HP, IBM, SUN, and other large, top-tier companies that are involved with Linux are not included in today's discussion. In part, that's because they do not develop or market their own Linux distro. Rather, they use other Linux distros such as Mandrake, Red Hat, and SUSE for their Linux businesses. Also HP, IBM, and SUN have their own flavors of the Unix operating system.
Part 2 Summary
The Free and Open Source Software (FOSS) models make it difficult to compare installed base and deployment of Linux distributions. The influence of a Linux distribution on the Linux landscape in great part is a function of the actual installed base and deployment of the Linux distribution.
Another, hard to measure, indication of a Linux distribution provider's influence on the Linux landscape is the size and quality of the community surrounding the Linux distro. An interesting comparison exits here.
Conectiva, Mandrake, and Red Hat built substantial, excellent open source communities from the ground up as they and their Linux distributions developed. On the other hand, Novell in a sense bought its open source community when it bought SUSE and Ximian. When Novell bought SUSE and Ximian, it bought two GNU-Linux and FOSS companies with great existing open source communities that followed SUSE and Ximian to Novell.
Novell acquired Ximian in 2003. At the time of the acquisition, Ximian had less than 100 employees. Ximian started up in 1999.
In lieu of appropriate, Linux distribution, installed-base and deployment data, we looked at financial and demographic data for Mandrake-Conectiva, Novell, and Red Hat. That helps to get a feel of the three, top-tier Linux distribution providers and how they match up against each other. But it is not the same as having good, accurate, and complete installed-base data.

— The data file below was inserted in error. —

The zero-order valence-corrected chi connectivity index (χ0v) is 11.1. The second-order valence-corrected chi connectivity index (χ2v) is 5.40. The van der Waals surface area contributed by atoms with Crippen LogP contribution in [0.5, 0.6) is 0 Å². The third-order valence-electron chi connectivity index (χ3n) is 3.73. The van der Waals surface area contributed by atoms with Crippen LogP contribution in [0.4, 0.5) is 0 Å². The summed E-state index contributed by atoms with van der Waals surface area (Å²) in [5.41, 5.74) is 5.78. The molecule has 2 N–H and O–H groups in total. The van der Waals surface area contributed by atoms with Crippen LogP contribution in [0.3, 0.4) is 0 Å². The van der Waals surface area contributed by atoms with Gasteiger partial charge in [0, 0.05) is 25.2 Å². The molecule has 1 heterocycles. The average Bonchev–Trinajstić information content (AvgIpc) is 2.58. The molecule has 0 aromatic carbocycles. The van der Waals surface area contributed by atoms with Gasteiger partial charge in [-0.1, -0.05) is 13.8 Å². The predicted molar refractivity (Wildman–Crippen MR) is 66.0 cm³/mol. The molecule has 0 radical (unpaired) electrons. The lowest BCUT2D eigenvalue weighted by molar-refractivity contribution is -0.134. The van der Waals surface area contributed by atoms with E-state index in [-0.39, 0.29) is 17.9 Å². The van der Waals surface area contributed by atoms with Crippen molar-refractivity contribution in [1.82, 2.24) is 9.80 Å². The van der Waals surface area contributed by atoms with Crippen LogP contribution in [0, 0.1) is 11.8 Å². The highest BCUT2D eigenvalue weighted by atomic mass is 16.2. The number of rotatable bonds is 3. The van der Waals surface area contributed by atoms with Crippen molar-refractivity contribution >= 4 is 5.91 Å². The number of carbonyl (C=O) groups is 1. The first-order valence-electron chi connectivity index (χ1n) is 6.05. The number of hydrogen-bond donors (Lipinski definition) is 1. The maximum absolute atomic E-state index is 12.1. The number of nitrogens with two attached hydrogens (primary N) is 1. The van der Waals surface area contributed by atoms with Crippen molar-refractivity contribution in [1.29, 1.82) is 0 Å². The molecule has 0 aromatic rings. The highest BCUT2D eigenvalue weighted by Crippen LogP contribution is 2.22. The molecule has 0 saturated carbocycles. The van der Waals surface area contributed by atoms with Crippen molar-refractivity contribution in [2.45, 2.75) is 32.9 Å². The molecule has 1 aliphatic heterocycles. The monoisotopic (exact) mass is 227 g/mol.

The financial position of a Linux distribution provider also can and does affect its impact upon the Linux landscape. The more and better employees it can afford, the more and better infrastructure it can afford, the more and better technical and customer support it can afford to provide, and so forth -- the more impact a Linux distribution company is going to have on the Linux landscape.
In Part 1, we compared how Mandrake-Conectiva, Novell, and Red Hat stack up against each other on several fundamental fiscal measures -- revenues, market values, revenue to market value ratios, price-earning ratios, and employee productivity. Today in Part 2 we looked further into the financials and demographics of Mandrake-Conectiva, Novell, and Red Hat.
We also looked at the problems of trying to compare Linux distribution providers. And we looked at where Mandrake-Conectiva, Novell, and Red Hat stand in the consumer, SMB, and enterprise arenas.
Mandrake-Conectiva is smaller on the money measures than are Novell-SUSE and Red Hat. However, Mandrakesoft Linux is a very good GNU-Linux distribution, it is very popular, and it has a large community of support. We believe that puts Mandrake-Conectiva in the top tier of Linux distribution providers. And we believe that makes Mandrake-Conectiva a major player in shaping and developing the Linux landscape.
In Part 3 the focus will be on the impact of the Mandrakesoft acquisition of Conectiva on the Linux landscape, and how it improves the Linux landscape.
We also will look at how Mandrake-Conectiva and Novell plan to grow their businesses. Will they do that by focusing their marketing endeavours on grabbing users from other Linux companies or by migrating people from other operating systems such as Microsoft Windows or Linux?
And then we will look at what's ahead for Mandrake-Conectiva, Novell-SUSE, and the Linux landscape. Stay tuned.